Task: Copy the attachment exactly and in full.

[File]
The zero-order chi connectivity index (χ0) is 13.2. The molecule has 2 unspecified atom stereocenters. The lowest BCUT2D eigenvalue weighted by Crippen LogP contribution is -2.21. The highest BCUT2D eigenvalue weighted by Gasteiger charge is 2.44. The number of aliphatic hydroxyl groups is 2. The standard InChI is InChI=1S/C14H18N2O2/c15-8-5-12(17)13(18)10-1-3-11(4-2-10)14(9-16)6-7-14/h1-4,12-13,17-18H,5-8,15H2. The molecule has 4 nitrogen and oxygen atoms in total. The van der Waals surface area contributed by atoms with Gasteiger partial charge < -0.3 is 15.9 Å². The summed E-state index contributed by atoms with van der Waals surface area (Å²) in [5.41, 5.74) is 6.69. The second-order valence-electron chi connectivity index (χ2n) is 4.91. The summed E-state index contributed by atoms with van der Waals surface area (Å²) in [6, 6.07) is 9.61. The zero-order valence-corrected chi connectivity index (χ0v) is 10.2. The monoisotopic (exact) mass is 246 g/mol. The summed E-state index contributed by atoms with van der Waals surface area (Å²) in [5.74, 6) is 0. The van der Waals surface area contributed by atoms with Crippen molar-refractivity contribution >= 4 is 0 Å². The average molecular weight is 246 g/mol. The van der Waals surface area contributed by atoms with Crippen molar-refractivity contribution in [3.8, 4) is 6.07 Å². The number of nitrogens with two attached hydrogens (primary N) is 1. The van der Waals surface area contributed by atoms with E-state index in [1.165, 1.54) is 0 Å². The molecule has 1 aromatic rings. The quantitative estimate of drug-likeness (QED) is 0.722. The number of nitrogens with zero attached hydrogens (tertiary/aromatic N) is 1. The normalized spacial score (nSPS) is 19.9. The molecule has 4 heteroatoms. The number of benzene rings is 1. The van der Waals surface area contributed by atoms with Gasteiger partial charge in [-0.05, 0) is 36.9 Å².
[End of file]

The zero-order chi connectivity index (χ0) is 13.2. The molecule has 2 unspecified atom stereocenters. The lowest BCUT2D eigenvalue weighted by Crippen LogP contribution is -2.21. The highest BCUT2D eigenvalue weighted by Gasteiger charge is 2.44. The number of aliphatic hydroxyl groups is 2. The standard InChI is InChI=1S/C14H18N2O2/c15-8-5-12(17)13(18)10-1-3-11(4-2-10)14(9-16)6-7-14/h1-4,12-13,17-18H,5-8,15H2. The molecule has 4 nitrogen and oxygen atoms in total. The van der Waals surface area contributed by atoms with Gasteiger partial charge < -0.3 is 15.9 Å². The summed E-state index contributed by atoms with van der Waals surface area (Å²) in [5.41, 5.74) is 6.69. The second-order valence-electron chi connectivity index (χ2n) is 4.91. The summed E-state index contributed by atoms with van der Waals surface area (Å²) in [6, 6.07) is 9.61. The zero-order valence-corrected chi connectivity index (χ0v) is 10.2. The monoisotopic (exact) mass is 246 g/mol. The summed E-state index contributed by atoms with van der Waals surface area (Å²) in [5.74, 6) is 0. The van der Waals surface area contributed by atoms with Crippen molar-refractivity contribution >= 4 is 0 Å². The average molecular weight is 246 g/mol. The van der Waals surface area contributed by atoms with Crippen molar-refractivity contribution in [3.8, 4) is 6.07 Å². The number of nitrogens with two attached hydrogens (primary N) is 1. The van der Waals surface area contributed by atoms with E-state index in [1.165, 1.54) is 0 Å². The molecule has 1 aromatic rings. The quantitative estimate of drug-likeness (QED) is 0.722. The number of nitrogens with zero attached hydrogens (tertiary/aromatic N) is 1. The normalized spacial score (nSPS) is 19.9. The molecule has 4 heteroatoms. The number of benzene rings is 1. The van der Waals surface area contributed by atoms with Gasteiger partial charge in [-0.05, 0) is 36.9 Å².